GAMBLING BAN ON INTERCOLLEGIATE AND/OR PROFESSIONAL SPORTS
Sports wagering has the potential to undermine the integrity of sports contests, and jeopardizes the welfare of student-athletes and the intercollegiate athletics community. Sports wagering demeans the competition and competitors alike through a message that is contrary to the purposes and meaning of "sport." Sports competition should be appreciated for the inherent benefits related to participation of student-athletes, coaches and institutions in fair contests, not the amount of money wagered on the outcome of the competition. It is for this reason that the NCAA, the Big Ten Conference, and Indiana University prohibit athletic department staff members and student-athletes from engaging in gambling activities as they relate to intercollegiate or professional sporting events.
The NCAA Policy on Gambling:
NCAA Bylaw 10.3 states that staff members of a member conference, staff members of the athletics department of a member institution and student-athletes shall not knowingly:
- Provide information to individuals involved in organized gambling activities concerning intercollegiate athletics competition;
- Solicit a bet on any intercollegiate team;
- Accept a bet on any team representing the institution;
- Solicit or accept a bet on any intercollegiate competition for any item (e.g., cash, shirt, dinner) that has tangible value; or
- Participate in any gambling activity that involves intercollegiate athletics or
professional athletics, through a bookmaker, a parlay card or any other method
employed by organized gambling.
Examples of activities that could render a student-athlete ineligible or result in severe disciplinary action for a coach or athletics department administrator include:
- Providing information (e.g., reports concerning team morale, game plans and injuries of team members) to any individual who could assist anyone involved in organized gambling activities.
- Making a bet on any intercollegiate or professional athletics contest (e.g., participating in a fantasy sports league or sports "pool" for cash prizes, Internet gambling on sports events, sports wagering using 800 numbers).
- Accepting a bet or bribe on, or agreeing to throw, fix or illegally influence the outcome of any intercollegiate athletics contest.
- Failing to report any bribe or offer, or any knowledge of any attempt to throw or fix a game or to influence illegally its outcome.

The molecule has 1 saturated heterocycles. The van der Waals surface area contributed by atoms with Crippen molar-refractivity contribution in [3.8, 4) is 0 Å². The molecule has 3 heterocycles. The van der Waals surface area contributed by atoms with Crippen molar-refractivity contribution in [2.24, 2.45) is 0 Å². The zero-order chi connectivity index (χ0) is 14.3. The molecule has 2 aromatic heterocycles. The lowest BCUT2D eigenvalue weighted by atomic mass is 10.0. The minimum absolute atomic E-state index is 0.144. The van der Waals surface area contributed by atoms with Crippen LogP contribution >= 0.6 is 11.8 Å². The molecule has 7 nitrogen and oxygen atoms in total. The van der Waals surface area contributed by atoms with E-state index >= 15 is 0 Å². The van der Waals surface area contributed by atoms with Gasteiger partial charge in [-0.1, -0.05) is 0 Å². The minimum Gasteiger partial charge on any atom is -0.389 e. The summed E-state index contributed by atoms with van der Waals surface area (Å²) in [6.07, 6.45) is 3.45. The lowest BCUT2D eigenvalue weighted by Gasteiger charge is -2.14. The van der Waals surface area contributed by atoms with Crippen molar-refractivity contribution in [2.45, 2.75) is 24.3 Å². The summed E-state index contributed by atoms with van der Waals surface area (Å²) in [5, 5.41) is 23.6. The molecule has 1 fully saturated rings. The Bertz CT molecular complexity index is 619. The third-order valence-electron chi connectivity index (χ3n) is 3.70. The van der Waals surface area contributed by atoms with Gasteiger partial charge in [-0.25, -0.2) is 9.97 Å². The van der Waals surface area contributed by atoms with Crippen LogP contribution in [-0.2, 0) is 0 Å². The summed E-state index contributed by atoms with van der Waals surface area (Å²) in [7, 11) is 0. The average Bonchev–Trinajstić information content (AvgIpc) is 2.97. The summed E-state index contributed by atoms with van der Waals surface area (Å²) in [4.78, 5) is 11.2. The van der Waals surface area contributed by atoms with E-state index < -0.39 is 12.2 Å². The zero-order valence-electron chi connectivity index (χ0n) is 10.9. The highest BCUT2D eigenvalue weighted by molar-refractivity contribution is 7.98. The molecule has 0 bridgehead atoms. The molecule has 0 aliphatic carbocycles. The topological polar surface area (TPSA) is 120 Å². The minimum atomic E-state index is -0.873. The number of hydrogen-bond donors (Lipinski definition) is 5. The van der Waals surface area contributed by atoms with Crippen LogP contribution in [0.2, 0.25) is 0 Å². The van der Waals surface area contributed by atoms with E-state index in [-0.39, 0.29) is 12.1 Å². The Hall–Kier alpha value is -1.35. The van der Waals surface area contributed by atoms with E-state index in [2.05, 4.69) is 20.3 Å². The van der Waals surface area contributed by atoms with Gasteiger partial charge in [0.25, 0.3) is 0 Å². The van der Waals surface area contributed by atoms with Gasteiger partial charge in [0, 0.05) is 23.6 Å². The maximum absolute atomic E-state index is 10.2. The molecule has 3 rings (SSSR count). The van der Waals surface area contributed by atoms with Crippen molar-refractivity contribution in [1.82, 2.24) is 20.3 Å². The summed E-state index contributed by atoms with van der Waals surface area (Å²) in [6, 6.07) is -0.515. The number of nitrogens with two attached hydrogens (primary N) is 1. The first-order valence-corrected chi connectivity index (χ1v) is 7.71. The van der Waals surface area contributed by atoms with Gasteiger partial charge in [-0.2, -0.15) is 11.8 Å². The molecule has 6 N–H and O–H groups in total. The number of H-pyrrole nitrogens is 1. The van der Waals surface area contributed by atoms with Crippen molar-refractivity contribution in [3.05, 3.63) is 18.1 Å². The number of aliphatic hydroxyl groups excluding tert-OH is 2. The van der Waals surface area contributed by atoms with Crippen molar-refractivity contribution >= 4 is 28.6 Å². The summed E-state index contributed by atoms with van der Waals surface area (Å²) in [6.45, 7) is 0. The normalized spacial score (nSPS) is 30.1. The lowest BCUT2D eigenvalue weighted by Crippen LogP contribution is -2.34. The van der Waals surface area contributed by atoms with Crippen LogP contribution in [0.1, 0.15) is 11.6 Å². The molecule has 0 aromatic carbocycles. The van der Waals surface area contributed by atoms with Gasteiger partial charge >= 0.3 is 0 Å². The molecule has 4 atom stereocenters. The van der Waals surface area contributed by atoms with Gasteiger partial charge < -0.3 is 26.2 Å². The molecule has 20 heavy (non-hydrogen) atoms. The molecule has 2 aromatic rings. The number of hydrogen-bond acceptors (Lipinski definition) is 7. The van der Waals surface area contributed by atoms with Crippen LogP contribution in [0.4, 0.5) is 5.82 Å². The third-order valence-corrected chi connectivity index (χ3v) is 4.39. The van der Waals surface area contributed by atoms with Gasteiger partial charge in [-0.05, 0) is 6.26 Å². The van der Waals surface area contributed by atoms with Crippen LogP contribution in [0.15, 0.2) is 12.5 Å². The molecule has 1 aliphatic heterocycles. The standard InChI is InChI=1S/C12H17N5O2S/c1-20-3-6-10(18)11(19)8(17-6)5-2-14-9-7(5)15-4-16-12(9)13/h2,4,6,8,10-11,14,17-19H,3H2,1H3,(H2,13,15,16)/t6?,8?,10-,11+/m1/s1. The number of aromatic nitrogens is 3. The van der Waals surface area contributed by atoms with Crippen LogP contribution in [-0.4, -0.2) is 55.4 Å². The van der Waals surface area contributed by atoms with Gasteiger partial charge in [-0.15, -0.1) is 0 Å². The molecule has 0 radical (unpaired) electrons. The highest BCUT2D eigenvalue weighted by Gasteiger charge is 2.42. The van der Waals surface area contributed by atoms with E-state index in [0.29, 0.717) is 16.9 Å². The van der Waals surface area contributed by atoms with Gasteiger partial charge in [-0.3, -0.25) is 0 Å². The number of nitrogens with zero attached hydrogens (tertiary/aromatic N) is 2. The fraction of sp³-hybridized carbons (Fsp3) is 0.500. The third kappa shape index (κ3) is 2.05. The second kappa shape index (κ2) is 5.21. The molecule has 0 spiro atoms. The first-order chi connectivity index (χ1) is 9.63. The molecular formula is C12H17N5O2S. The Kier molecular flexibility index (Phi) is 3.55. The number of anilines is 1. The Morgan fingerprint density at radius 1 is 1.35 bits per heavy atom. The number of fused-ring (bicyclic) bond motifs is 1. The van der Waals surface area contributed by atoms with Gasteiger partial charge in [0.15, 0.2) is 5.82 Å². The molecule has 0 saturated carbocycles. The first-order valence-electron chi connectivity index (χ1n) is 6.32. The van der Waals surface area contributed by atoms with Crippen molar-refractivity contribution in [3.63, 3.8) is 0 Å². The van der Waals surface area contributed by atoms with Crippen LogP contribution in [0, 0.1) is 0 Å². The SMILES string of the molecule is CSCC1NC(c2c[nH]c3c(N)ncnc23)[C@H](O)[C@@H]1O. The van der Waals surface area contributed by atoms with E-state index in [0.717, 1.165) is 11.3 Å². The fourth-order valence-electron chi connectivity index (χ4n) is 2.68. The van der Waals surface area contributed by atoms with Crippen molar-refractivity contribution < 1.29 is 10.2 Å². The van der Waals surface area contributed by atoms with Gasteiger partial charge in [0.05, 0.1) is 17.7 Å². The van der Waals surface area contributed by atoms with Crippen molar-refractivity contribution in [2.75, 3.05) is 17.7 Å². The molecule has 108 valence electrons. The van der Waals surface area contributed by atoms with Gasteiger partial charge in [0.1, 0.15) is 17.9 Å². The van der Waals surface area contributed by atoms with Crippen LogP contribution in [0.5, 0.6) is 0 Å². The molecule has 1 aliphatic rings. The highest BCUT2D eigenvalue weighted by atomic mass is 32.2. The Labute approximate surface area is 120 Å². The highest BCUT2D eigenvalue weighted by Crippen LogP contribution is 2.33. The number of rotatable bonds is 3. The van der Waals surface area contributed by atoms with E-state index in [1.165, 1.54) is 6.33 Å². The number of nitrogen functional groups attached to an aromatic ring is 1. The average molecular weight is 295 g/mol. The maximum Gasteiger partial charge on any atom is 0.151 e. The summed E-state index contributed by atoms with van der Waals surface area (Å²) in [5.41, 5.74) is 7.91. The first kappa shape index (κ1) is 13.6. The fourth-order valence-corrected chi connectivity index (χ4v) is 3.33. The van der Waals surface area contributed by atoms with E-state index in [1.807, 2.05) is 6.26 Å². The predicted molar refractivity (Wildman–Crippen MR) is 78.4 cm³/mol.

- Participating through a bookmaker in any gambling activity (e.g., betting on a parlay card involving intercollegiate or professional athletics).
Institutional staff members found in violation of the provisions of this regulation shall be subject to disciplinary or corrective action as set forth in Bylaw 18.104.22.168 of the NCAA enforcement procedures.
Source: NCAA Bylaws 10.3.1 and 10.4
Warning Signs of Gambling Trouble
A recent Mayo Clinic study revealed signs that could identify a compulsive gambler.
- Skipping family dinners or work gatherings to gamble.
- Gambling in secret.
- Repeatedly vowing to quit but failing to stick with it.
- Not planning to gamble but just "ending up" gambling.
- Gambling with money needed for bills.
- Lying, stealing or borrowing to get gambling money.
- Continuing to gamble when you lose in an effort to win back losses.
- Gambling when you feel depressed or when you feel like celebrating.
Source: NCAA News
Places for Assistance:
- Write to: Gamblers Anonymous I.S.O., P.O. Box 17173, Los Angeles, CA 90017
Call: National Headquarters: (213) 386-8789
Indianapolis Hotline: (317) 382-4950
IU Athletic Department, Compliance Office:
- Assembly Hall (Jennifer Brinegar,
IU Health Center:
- Call: 855-4011
Counseling Services: 855-5711
Mr. Wexler is a recovering compulsive gambler. He encourages calls from any students or athletes who believe that gambling is controlling their lives.
Call: 1-888- LAST BET
Information compiled by: Todd Sermersheim - Intern in the Compliance Office